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is there any software library that calculates earth/moon/sun/planets positions based on the geocentric model?

if that exists, why is the heliocentric model the most popular?

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    $\begingroup$ Claudius Ptolemy did have such a model, a long time ago. That model was tossed by Nicolaus Copernicus, Galileo di Vincenzo Bonaiuti de' Galilei, Johannes Kepler, Isaac Newton, Albert Einstein, along with others. $\endgroup$ Commented Sep 28, 2022 at 9:10
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    $\begingroup$ The heliocentric model is most popular because it is correct $\endgroup$
    – Rory Alsop
    Commented Sep 28, 2022 at 13:44
  • $\begingroup$ When you say "The geocentric model" which one do you mean. There were many developed, mostly adding a tweak here or there to make the predictions more accurate. The best known one is that of Ptolemy but there were lots of others. So which geocentric model are you asking about? $\endgroup$
    – James K
    Commented Sep 28, 2022 at 19:33
  • $\begingroup$ The heliocentric model isn't really the defacto model either, the most accurate models are n-body simulations where no body is the center. The idea of kelperian orbits are simplifications that make visualizing easier, but are not that accurate. $\endgroup$ Commented Sep 28, 2022 at 22:13
  • $\begingroup$ I don’t know of any such library. As Rory Alsop points out, the heliocentric model is correct, while the geocentric one is not. Contrary to what Paul Garrett mentions, though, NASA’s model is not geocentric, even though it does allow geocentric coordinates to be determined. I have recently translated Ptolemy’s Almagest to French, including some animations. I could probably provide you with some useful code of a geocentric model, even though it’s wrong and imprecise because that’s not how nature works. $\endgroup$ Commented Sep 29, 2022 at 1:14

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I don't know any software library which does what you require. But there is an account of the geocentric model in terms of modern mathematics (vector algebra etc) written by Professor Richard Fitzpatrick of the university of Texas. It is called "A Modern Almagest. An Updated Version of Ptolemy's Model of the Solar System" and available in html or pdf at: https://farside.ph.utexas.edu/books/Syntaxis/Syntaxis.html The procedures described in this book can be used to develop such a software library.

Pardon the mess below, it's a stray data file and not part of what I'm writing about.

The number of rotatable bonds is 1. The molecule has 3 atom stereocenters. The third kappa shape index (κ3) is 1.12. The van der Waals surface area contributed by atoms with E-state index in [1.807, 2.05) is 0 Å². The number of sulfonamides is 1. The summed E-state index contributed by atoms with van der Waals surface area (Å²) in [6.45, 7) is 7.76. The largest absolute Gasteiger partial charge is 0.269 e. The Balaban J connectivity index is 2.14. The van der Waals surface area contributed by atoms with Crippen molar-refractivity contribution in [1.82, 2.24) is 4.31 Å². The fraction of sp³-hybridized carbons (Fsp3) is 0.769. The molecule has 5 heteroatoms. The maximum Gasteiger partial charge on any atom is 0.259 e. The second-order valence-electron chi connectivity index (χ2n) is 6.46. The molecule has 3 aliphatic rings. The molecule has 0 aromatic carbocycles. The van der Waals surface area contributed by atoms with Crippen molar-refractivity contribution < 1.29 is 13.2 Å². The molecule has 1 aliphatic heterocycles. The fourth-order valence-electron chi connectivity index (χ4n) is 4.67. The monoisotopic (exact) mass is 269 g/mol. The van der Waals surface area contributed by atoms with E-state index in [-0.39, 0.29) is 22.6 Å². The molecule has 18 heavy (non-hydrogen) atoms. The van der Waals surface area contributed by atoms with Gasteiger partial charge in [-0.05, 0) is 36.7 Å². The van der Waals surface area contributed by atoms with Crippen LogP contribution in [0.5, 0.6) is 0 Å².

As we know today from the works of Copernicus and his successors the heliocentric system is the right one and describes the motion of the earth/moon/sun/planets very precisely.

Kind Regards Klaus

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I think no one claims that assuming the earth is at the center of everything makes orbit predictions impossible. (For that matter, the apparent homogeneity of the cosmic background radiation seems to suggest that there is no "center" of the universe, etc.) It just makes things messier. That's partly why "local" problems like getting a spaceship to the moon, or to Mars, that do need to refer to Earth as a "ground point", become crazy, in comparison to two-body or restricted three-body problems.

But/and, yes, NASA in-effect has software that does such computations for Earth-to-X stuff!

That (also!) does not mean that the Earth is anywhere near the center of mass of the solar system. The sun is. And our solar system is nowhere near the center of mass of our galaxy. And ...

So, in some regards, the whole question of geocentric versus heliocentric doesn't really have content... at least insofar as there is no center, anyway, ... That kind of thing.

EDIT: the Community Bot has made some well-intentioned "suggestions" about editing-to-improve. Ok. But I am inclined to think that my minor reframing of the question answers it better than a literal response. Sure, opinions vary...

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    $\begingroup$ As it’s currently written, your answer is unclear. Please edit to add additional details that will help others understand how this addresses the question asked. You can find more information on how to write good answers in the help center. $\endgroup$
    – Community Bot
    Commented Sep 28, 2022 at 22:59

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